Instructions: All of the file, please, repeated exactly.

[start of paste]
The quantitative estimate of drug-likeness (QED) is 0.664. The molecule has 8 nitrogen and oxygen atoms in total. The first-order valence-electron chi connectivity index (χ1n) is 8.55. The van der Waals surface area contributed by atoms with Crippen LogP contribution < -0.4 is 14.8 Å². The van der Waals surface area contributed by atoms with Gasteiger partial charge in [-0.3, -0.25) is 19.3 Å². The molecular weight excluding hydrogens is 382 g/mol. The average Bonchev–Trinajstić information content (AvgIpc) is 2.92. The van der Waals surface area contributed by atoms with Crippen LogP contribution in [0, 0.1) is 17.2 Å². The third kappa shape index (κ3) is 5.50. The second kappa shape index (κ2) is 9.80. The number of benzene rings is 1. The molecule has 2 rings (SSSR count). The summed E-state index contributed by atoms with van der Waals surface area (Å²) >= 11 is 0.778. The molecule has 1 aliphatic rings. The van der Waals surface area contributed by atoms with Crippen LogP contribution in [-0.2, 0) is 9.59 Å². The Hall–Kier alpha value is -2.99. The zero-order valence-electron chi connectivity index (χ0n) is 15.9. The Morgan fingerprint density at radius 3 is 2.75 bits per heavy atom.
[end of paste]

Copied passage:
The quantitative estimate of drug-likeness (QED) is 0.664. The molecule has 8 nitrogen and oxygen atoms in total. The first-order valence-electron chi connectivity index (χ1n) is 8.55. The van der Waals surface area contributed by atoms with Crippen LogP contribution < -0.4 is 14.8 Å². The van der Waals surface area contributed by atoms with Gasteiger partial charge in [-0.3, -0.25) is 19.3 Å². The molecular weight excluding hydrogens is 382 g/mol. The average Bonchev–Trinajstić information content (AvgIpc) is 2.92. The van der Waals surface area contributed by atoms with Crippen LogP contribution in [0, 0.1) is 17.2 Å². The third kappa shape index (κ3) is 5.50. The second kappa shape index (κ2) is 9.80. The number of benzene rings is 1. The molecule has 2 rings (SSSR count). The summed E-state index contributed by atoms with van der Waals surface area (Å²) >= 11 is 0.778. The molecule has 1 aliphatic rings. The van der Waals surface area contributed by atoms with Crippen LogP contribution in [-0.2, 0) is 9.59 Å². The Hall–Kier alpha value is -2.99. The zero-order valence-electron chi connectivity index (χ0n) is 15.9. The Morgan fingerprint density at radius 3 is 2.75 bits per heavy atom.